A reflection on Luke 24:13-35 as a model of Accompaniment from EAPPI’s 2014 Annual Meeting.
by Steve Weaver
The ancient city of Emmaus is where the West Bank Palestinian village of ‘Imwas used to be. Its buildings were leveled, its residents expelled, in 1967. Today it is Canada Park, a popular Israeli leisure spot. It is operated by the Jewish National Fund, established with $15 million of support from Canadians. A series of signs in the park describe the historical significance of the landscape, and a handful of ancient buildings, in terms of their Biblical, Roman, Hellenic, and Ottoman pasts. But no mention is made of its recent Palestinian past.
The biblical story of Emmaus is in a place that has become a contemporary story of dispossession, of injustice. And so here we are – the global church, most of us foreigners, outsiders, responding to the local church, to our Palestinian brothers and sisters to accompany them, to walk together, as we work to end dispossession and injustice.
What does this passage of the road to Emmaus tell us about accompaniment? What can we learn from it as we begin these days together to discuss our work?
Many commentators on this passage highlight that it is only at the end, at the table, in the breaking of bread that the two men finally see and understand who is before them. At first they didn’t recognize Jesus, he is a stranger to them. They think he is a foreigner, from another place, and doesn’t know of the terrible things that have happened, the sorrow they are feeling. But then he takes the bread, blesses it and breaks it, and gives it to them. Then their eyes were opened, and they recognized him.
I’m struck when I read EA accounts how often they make reference to drinking tea with people or being invited to dinner in someone’s home It is in these intimate spaces that ‘otherness’, ‘foreignness’, ‘strangeness’ are often overcome. “Say yes to tea” an EA emailed me when I told her I was coming to this annual meeting.
As one commentator on this passage has written:
“In Luke’s gospel, we hear about the encounter of two travelers on their way to Emmaus with the risen Christ. This story seems to indicate that we best bear and recognize the imago [God’s image] we know intimately in Christ, not when we teach, or preach, or even when we proclaim the prophets, but when we break bread and extend the hospitality we have been taught by Christ.”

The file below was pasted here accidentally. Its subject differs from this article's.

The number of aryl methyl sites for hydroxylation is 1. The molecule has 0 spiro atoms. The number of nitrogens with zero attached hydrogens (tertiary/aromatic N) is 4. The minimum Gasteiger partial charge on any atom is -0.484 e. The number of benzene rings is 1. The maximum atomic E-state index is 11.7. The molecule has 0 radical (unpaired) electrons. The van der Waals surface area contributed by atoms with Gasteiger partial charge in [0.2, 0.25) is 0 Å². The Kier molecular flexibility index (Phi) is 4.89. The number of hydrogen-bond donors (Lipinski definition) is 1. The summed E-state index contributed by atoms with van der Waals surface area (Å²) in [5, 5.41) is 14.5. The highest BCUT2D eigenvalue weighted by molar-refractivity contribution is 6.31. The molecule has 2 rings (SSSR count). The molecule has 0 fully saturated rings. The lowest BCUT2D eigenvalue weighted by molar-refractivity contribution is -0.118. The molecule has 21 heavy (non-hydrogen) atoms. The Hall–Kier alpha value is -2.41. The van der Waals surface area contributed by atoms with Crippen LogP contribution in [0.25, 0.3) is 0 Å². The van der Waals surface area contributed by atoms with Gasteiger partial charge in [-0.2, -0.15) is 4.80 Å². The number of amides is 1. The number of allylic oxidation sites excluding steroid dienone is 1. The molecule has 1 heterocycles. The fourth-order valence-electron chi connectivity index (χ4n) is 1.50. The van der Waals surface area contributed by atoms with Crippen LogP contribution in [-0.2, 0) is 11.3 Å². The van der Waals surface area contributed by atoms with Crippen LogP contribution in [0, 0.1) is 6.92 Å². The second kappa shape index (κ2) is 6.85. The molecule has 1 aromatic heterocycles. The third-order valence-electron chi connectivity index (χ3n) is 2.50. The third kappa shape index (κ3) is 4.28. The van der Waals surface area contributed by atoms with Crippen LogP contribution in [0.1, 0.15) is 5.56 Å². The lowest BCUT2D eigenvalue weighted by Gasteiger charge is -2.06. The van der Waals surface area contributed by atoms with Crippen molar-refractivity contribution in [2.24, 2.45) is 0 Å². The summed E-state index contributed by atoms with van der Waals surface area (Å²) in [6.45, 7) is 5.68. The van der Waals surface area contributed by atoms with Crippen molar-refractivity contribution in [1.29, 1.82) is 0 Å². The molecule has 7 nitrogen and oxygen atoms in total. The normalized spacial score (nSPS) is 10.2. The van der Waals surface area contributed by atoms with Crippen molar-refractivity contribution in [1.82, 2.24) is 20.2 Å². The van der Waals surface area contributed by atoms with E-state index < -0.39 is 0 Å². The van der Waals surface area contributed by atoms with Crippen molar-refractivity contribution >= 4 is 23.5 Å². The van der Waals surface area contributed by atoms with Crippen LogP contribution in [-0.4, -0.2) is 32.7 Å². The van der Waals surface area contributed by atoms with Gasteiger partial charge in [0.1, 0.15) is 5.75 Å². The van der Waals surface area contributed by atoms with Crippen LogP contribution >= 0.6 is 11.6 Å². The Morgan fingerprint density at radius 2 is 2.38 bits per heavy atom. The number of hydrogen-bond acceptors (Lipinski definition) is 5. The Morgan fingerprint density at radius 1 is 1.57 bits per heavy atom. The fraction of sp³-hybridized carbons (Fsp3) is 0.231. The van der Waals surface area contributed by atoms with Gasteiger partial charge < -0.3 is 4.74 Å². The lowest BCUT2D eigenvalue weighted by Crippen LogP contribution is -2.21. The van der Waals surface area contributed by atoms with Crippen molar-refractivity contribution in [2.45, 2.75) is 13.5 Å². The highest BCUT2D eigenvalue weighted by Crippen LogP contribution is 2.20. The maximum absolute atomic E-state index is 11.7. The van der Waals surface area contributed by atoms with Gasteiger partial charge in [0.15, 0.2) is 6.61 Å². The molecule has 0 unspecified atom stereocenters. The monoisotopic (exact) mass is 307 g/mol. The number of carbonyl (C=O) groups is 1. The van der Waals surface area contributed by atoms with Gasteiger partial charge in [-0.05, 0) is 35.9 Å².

But I am not a theologian. I am not a biblical scholar. Rather than expound further on my reading of the passage, I will turn to the refection of a church leader, a Palestinian, whom we know well.
“Accompaniment in the Middle East is not a new notion. It goes back to the Old Testament. When the Hebrews left Egypt to Sinai, God accompanied them by cloud by day and by a fire that lit up the night (Exodus 14). It is this accompaniment as solidarity with the other that the Bible teaches us. Accompaniment took root in the flesh in God’s incarnation, when God became one of us. In Jesus Christ, God engaged with our brokenness and sin. He accompanied groaning humanity in order that it might regain the image of God through the salvation of the cross. So this accompaniment that God calls us to do as companions with the global Church is an accompaniment with groaning humanity that seeks forgiveness and the justice of God in order that all may be brokers of justice, instruments of peace, ministers of reconciliation, and defenders of human rights.
“Such accompaniment can be seen in the story of the walk to Emmaus in St. Luke 24:13-43. Two frustrated men who had experienced the horrible week of suffering and the cross, returned back to their village, Emmaus. Their hopes were shattered. In their depressing situation, Jesus accompanied them. He heard their stories and contributed to their understanding of the Scriptures. He accompanied them, giving them encouragement. So accompaniment is walking together with Jesus Christ in companionship and in service to God’s mission. In walking together on the road to Emmaus, as the Lord revealed himself to his two companions, their three stories became intertwined. As their stories came together, God’s plan in Jesus’ resurrection became clearer. A new community, the Church, began to emerge in Jerusalem. In sharing a meal and breaking the bread the companions recognized the presence of Jesus with them. Accompaniment is valued for its own sake as well as for its results. It is open-ended with no foregone conclusions. The companions learn together through the journey the peace, justice and hope that God intends for humanity. Accompaniment binds companions more closely to their Lord and one another as they seek to live out this mission. (p. 23-24)
“Your accompaniment is similar to the road of Emmaus. We walk together as equals in humanity, and as equals in salvation. We walk together bowed in head, seeking the truth, comforting the Church of God. We accompany each other, trusting that in our wonder and uncertainty, God will inform us of our mission and our witness in a broken Holy Land. For this reason, accompaniment is an instrument and tool of the Holy Communion through which we are commissioned to be God’s witnesses for justice, peace, and reconciliation. It makes both companions witnesses of hope in a hopeless situation, witnesses of love in a world of hatred and retaliation, witnesses of faith in a world that ignores God, witnesses of truth in a world of propaganda and lies.
“We thank you who dare to be our accompaniers on the road.” (p. 35)
Our God – Be with today as we reflect, share, break bread and continue to learn the meaning of accompaniment. – Amen
Steve Weaver is the Middle East Regional Coordinator for Church World Service, and the EAPPI National Coordinator in the USA.